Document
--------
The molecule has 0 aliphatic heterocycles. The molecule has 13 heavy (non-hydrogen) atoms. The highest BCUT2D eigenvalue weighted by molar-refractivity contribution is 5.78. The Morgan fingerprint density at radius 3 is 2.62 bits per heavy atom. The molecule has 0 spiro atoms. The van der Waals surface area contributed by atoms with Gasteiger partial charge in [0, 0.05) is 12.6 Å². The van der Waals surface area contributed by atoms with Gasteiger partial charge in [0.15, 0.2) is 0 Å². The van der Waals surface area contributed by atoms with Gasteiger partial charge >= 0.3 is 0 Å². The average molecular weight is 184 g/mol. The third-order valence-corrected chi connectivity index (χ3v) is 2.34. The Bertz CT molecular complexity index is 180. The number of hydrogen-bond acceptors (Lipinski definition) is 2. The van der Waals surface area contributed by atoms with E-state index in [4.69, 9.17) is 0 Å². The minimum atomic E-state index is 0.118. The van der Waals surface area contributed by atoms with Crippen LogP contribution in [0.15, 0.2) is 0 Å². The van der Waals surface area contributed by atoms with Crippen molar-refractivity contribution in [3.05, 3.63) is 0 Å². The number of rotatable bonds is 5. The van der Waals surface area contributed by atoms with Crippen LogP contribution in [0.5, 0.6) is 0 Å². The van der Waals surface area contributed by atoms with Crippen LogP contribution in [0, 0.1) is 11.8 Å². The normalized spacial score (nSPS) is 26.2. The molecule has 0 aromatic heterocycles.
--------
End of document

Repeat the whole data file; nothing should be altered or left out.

The molecule has 0 aliphatic heterocycles. The molecule has 13 heavy (non-hydrogen) atoms. The highest BCUT2D eigenvalue weighted by molar-refractivity contribution is 5.78. The Morgan fingerprint density at radius 3 is 2.62 bits per heavy atom. The molecule has 0 spiro atoms. The van der Waals surface area contributed by atoms with Gasteiger partial charge in [0, 0.05) is 12.6 Å². The van der Waals surface area contributed by atoms with Gasteiger partial charge in [0.15, 0.2) is 0 Å². The van der Waals surface area contributed by atoms with Gasteiger partial charge >= 0.3 is 0 Å². The average molecular weight is 184 g/mol. The third-order valence-corrected chi connectivity index (χ3v) is 2.34. The Bertz CT molecular complexity index is 180. The number of hydrogen-bond acceptors (Lipinski definition) is 2. The van der Waals surface area contributed by atoms with E-state index in [4.69, 9.17) is 0 Å². The minimum atomic E-state index is 0.118. The van der Waals surface area contributed by atoms with Crippen LogP contribution in [0.15, 0.2) is 0 Å². The van der Waals surface area contributed by atoms with Crippen molar-refractivity contribution in [3.05, 3.63) is 0 Å². The number of rotatable bonds is 5. The van der Waals surface area contributed by atoms with Crippen LogP contribution in [0.5, 0.6) is 0 Å². The van der Waals surface area contributed by atoms with Crippen LogP contribution in [0, 0.1) is 11.8 Å². The normalized spacial score (nSPS) is 26.2. The molecule has 0 aromatic heterocycles.